When you consolidate, by definition, there's a lot more interdependencies. When everybody's got their own ERP, they can all work within their own silos. Now there's a lot more commonality and a lot more sharing and a lot of learning in terms of program management. We've invested a lot in program management.
How is HP dealing with the credibility issue in terms of marketing yourselves as a provider of SAP consulting services? That, interestingly, hasn't been an issue at all. We've had customers that we've worked with on big SAP projects who have asked me the same question, so it's legitimate to ask the question. When I explain what happened, people realize that first, we'd done 34 good transitions. Shit happens, and it did happen this time -- there was this "perfect storm." They're more interested in learning from us, because they know it could happen to them. So they're interested in the 34 that went well, but they're also interested in what we learned from the 35th.
Frankly, the good surprise for me is we haven't lost a single deal. If anything, people are interested, so I don't think it's hurt our credibility. We've got so much experience in this, and we've done so many good (migrations), and we've been very upfront about what happened in Q3. So it's been OK, actually.
Fiorina fired three managers because of what happened in the third quarter. How did you escape the guillotine? Why did we miss Q3? It was not just because of this. We have four businesses as HP: PCs, servers, services and printers. In Q3, three of the businesses met their goals and did well, and one missed. That's the one that tanked the company -- the server and storage business. And it missed for three reasons. One was the SAP transition, one was weakness in the storage business, and one was some channel issues in Europe. We only accounted for about a third. What Carly did is she put accountability at the business management level. She took people out who were in charge of those businesses.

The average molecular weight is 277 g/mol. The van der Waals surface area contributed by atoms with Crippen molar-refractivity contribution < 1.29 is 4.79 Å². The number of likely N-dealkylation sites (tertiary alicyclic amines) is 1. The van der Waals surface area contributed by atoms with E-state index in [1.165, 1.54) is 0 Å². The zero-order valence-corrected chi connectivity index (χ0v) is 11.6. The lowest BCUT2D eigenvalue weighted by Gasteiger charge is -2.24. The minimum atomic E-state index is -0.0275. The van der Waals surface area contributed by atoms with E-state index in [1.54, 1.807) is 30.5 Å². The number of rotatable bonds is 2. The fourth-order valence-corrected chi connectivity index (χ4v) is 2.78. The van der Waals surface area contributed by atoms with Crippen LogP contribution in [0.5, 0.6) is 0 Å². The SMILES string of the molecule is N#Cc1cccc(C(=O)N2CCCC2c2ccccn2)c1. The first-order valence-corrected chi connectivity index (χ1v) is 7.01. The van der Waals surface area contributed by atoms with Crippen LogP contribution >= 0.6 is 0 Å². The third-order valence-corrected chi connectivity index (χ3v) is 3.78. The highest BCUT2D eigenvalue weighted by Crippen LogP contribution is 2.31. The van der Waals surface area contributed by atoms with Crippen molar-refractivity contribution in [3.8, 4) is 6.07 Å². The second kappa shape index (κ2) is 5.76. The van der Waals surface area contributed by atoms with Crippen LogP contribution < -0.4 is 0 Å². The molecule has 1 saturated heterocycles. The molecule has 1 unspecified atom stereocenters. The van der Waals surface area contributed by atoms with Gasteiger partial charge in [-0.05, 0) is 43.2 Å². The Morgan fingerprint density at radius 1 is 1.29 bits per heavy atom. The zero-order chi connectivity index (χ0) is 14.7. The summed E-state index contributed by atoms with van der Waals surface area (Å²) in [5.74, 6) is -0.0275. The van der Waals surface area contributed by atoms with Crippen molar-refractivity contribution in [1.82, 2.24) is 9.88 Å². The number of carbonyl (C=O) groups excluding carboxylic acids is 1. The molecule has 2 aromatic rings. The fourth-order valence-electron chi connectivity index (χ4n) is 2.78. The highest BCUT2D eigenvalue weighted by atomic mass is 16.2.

How is morale within your organization? I've energized my team around the fact that we've done 34 great things, and this is something that's going to make us smarter and we're going to learn from it.
It's hard for everybody at HP that we missed a quarter, because we like to win. We've worked very hard, and we've done great things since the merger (with Compaq Computer Corp.). I think it was hard for my team because they felt singled out. But we're beyond that because we did this thorough retrospective that really helped a lot to put this in perspective -- it wasn't a witch hunt. I did a poll of my people involved after the retrospective, and 80 percent of them felt that we found the right reason and we were doing the right things.
When you gained this increased responsibility and power and started merging those silos, how much political resistance did you face? Were people sniping at you from the bushes? This has been a very good surprise, to be honest. I mean, I built a team of 10,000 people, taking at least half the people from other groups. So I was expecting the kind of things you're talking about. But frankly, it did not happen.
In January, I brought together most of the key operational leaders across the company and asked them to work on (creating a new organizational) model. I gave them a few guiding principles, but I didn't tell them what the model should be. They came from different businesses with potentially different political agendas, but within two days, they had agreed on what the model should be.
Is the problem fixed now? Can customers expect to get their orders on time? The issues we had in June and July have definitely been solved. What's happening is the demand being still strong, we have some product shortages. So you might find a customer (order) with a lead time that's longer than ideal, but that has nothing to do with what happened in Q3. It has to do with the fact that this business is very strong for us.
We had to work through the backlog. When we exited July, we had $120 million of excess orders that had to be shipped. So people are still seeing us working through that backlog and in parallel because of strong demand there's some tension on some products. But again, that has nothing to do with what happened in Q3.
So give us three bullet points on lessons learned and what other CIOs need to do to avoid the problems you encountered. The big one would be work across silos and watch for the seams between organizations when you consolidate. Your system scope (needs to be) broader than your organizational scope.
The second point is you need proper program management.
The third one is that perfect storms do happen. We had planned for a three-week disruption and thought maybe two or three things would have to be fixed. Well, more things happened. We should have had a contingency plan for four, five or six weeks. Contingency means you build more inventory, you put more inventory in the channel. -- Computerworld (US online)